Simulation not matching reality!

Discussion in 'Electronics Resources' started by bytraper, Apr 26, 2013.

  1. bytraper

    Thread Starter Active Member

    Sep 28, 2010
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    4
    I've built a circuit to visually measure load draw from a resistor using a LM3914, but its not quite functioning how I expected it to. I'm not exactly sure what it going wrong and would appreciate any help I could get!

    This is the circuit for measuring voltage from the shunt resistor.
    [​IMG]

    It works by taking the voltage from the resistor and amplifying it. The op-amp is actually a TS921IN not a lm358 (rail to rail) because I have a spare one in another part of the circuit.

    Anyway, In the simulation, it goes smoothly from 1A@0.142v to 35A@3.42v in a nice linear fashion, but in reality on the breadboard it climbs from 0.142v to about 0.600v and as you apply more load it drops to 0.530v and stays there, so it begins to climb normally and then drops and stays dropped at 0.530v!, if you back the load off, it climbs back up to 0.600 and goes down nice and smoothly!

    What am I doing wrong ?
     
  2. t06afre

    AAC Fanatic!

    May 11, 2009
    5,939
    1,222
    Well first of all simulators are never good for fine tuning a circuit. In the real world there are way to many unknown factors. Like resistors are never exact. Second your circuit is kind of over engineered. You current sense resistor is referenced to ground. So you do not need differential stage. For low currents I think it may be an input offset problem. For the higher current. Check the opamp input voltage range for your supply voltage. Your circuit was also very messy drawn. It is better to use many GND symbols to avoid crossing lines. I have tried to clean up your circuit some.
    But do not worry about that. We all have to learn ;)
     
    Last edited: Apr 26, 2013
  3. bytraper

    Thread Starter Active Member

    Sep 28, 2010
    126
    4
    Thanks! Sometimes I'm thinking so much about the problem, that I draw it with too much haste!
     
  4. Brownout

    Well-Known Member

    Jan 10, 2012
    2,375
    998
    Something is wrong with the circuit you built. Either your current source is doing something weird or there is something going on with your supply voltege (assuming you constructed your circuit correctly) I would repeat the experiment and measure all parmeters, current, voltage across the sense resistor, rail voltage, etc. My guess is you're gonna find one of these parameters out of spec, or else you'll find an error in your circuit constructions.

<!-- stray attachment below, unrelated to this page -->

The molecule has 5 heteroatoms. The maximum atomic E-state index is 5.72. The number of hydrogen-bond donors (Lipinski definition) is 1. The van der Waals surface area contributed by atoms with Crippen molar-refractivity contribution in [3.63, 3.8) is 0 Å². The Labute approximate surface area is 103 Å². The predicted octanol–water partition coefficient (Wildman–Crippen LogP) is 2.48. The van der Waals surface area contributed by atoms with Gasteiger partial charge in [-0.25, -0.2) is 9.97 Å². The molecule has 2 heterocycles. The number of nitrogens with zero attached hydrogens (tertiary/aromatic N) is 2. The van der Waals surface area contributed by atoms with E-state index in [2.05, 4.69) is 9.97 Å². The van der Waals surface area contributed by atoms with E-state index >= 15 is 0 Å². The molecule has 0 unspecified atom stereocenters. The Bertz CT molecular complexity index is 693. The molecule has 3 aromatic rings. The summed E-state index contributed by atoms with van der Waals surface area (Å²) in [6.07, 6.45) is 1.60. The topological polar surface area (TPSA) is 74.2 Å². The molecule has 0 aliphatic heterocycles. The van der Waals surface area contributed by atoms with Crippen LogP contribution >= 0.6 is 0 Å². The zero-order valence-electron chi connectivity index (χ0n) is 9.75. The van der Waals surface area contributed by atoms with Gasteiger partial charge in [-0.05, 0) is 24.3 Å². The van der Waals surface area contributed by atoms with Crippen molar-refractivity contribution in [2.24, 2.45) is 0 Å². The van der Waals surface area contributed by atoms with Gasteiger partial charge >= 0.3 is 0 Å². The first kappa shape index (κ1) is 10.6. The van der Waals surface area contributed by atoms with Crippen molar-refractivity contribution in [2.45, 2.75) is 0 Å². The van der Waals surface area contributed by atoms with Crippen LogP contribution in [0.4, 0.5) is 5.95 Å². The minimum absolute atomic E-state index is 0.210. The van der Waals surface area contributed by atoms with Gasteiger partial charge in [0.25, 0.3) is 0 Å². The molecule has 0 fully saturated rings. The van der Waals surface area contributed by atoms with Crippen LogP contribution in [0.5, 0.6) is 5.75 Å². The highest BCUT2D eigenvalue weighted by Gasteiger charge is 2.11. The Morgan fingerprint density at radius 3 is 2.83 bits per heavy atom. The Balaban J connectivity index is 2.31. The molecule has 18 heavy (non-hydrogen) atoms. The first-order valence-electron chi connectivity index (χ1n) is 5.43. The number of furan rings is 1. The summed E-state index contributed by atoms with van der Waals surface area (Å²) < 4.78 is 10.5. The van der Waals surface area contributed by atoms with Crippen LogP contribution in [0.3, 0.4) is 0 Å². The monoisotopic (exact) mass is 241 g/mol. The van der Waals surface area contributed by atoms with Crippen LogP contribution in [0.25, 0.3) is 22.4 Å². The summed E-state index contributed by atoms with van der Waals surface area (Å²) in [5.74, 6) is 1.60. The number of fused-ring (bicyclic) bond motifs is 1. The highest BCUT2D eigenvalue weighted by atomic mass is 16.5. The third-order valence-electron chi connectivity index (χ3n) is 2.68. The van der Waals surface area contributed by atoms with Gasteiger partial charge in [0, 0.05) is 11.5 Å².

5. t06afre

    AAC Fanatic!

    May 11, 2009
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    I forgot also to say that many opamp models in Spice. Are not optimal. They are kind of OK regarding frequency response. But outside that scope. They are often very idealistic, and far from real.
     
  6. tindel

    Active Member

    Sep 16, 2012
    568
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    I agree that any model is only as good as you make them. When you get a opamp spice model from a manufacture, it often has the correct poles and zeros, output and input impedances, power supply currents, and input protections - and that will get a close approximation of the op-amp in the linear mode and non-linear mode. It won't be perfect though. And if you use the part for a specialized purpose - it may or may not simulate the part accurately.

    In this case, your model should simulate the circuit pretty well since you're using it in a linear region. I too would suspect that there is a miswire or something in your test circuit. I'd double check everything. There may be some intricacies between the TS921IN and LM358 that you're not considering too. I didn't look up the datasheets, but it would be worth a look if you still have the problem after double checking the circuit.

    Using the simplified circuit that t06afre supplied may eliminate confusion when breadboarding your circuit.

    Finally, my experience that single rail op-amps work 'funny' when using a single rail and not using a rail splitter for a reference voltage. Food for thought.
     
  7. tindel

    Active Member

    Sep 16, 2012
    568
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    Also, your input voltage will be 52.5mV at max load, and less with lower currents. That is very close to ground - the amplifier may not be able to amplify voltages that close to it's supply rail forcing the amplifier to go non-linear in that range.
     
  8. Ron H

    AAC Fanatic!

    Apr 14, 2005
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    Many op amps will oscillate if you do not use a power supply decoupling capacitor. Oscillation can cause very strange behavior. You can't see oscillation without an oscilloscope.
    Add a 0.1uF (100nF) ceramic capacitor from pin 8 to pin 4 (vcc to GND), as close to the IC as possible, with short leads.

    You should actually make a habit of doing this on every IC, analog and digital, in any circuit you build.
     
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